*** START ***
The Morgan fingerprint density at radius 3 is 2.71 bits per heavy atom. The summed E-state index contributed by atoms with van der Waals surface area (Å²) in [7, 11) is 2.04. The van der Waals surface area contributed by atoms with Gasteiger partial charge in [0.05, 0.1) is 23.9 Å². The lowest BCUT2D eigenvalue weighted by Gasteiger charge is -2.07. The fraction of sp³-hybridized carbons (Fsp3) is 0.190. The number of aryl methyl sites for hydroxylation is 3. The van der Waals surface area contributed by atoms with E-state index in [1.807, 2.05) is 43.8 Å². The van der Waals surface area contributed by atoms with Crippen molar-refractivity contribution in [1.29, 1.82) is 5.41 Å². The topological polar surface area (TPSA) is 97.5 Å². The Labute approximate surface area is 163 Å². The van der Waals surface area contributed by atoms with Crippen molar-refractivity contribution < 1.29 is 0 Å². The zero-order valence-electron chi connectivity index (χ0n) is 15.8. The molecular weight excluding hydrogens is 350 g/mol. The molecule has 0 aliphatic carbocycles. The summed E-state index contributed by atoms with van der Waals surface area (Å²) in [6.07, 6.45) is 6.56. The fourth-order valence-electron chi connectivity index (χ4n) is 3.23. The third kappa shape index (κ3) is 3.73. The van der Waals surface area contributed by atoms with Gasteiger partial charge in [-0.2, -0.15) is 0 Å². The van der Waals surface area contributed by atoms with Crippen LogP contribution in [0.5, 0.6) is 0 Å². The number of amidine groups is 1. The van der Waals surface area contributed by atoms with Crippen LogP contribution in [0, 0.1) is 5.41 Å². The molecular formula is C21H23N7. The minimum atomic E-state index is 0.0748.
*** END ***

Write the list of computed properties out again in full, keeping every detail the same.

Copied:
The Morgan fingerprint density at radius 3 is 2.71 bits per heavy atom. The summed E-state index contributed by atoms with van der Waals surface area (Å²) in [7, 11) is 2.04. The van der Waals surface area contributed by atoms with Gasteiger partial charge in [0.05, 0.1) is 23.9 Å². The lowest BCUT2D eigenvalue weighted by Gasteiger charge is -2.07. The fraction of sp³-hybridized carbons (Fsp3) is 0.190. The number of aryl methyl sites for hydroxylation is 3. The van der Waals surface area contributed by atoms with E-state index in [1.807, 2.05) is 43.8 Å². The van der Waals surface area contributed by atoms with Crippen molar-refractivity contribution in [1.29, 1.82) is 5.41 Å². The topological polar surface area (TPSA) is 97.5 Å². The Labute approximate surface area is 163 Å². The van der Waals surface area contributed by atoms with Crippen molar-refractivity contribution < 1.29 is 0 Å². The zero-order valence-electron chi connectivity index (χ0n) is 15.8. The molecular weight excluding hydrogens is 350 g/mol. The molecule has 0 aliphatic carbocycles. The summed E-state index contributed by atoms with van der Waals surface area (Å²) in [6.07, 6.45) is 6.56. The fourth-order valence-electron chi connectivity index (χ4n) is 3.23. The third kappa shape index (κ3) is 3.73. The van der Waals surface area contributed by atoms with Gasteiger partial charge in [-0.2, -0.15) is 0 Å². The van der Waals surface area contributed by atoms with Crippen LogP contribution in [0.5, 0.6) is 0 Å². The number of amidine groups is 1. The van der Waals surface area contributed by atoms with Crippen LogP contribution in [0, 0.1) is 5.41 Å². The molecular formula is C21H23N7. The minimum atomic E-state index is 0.0748.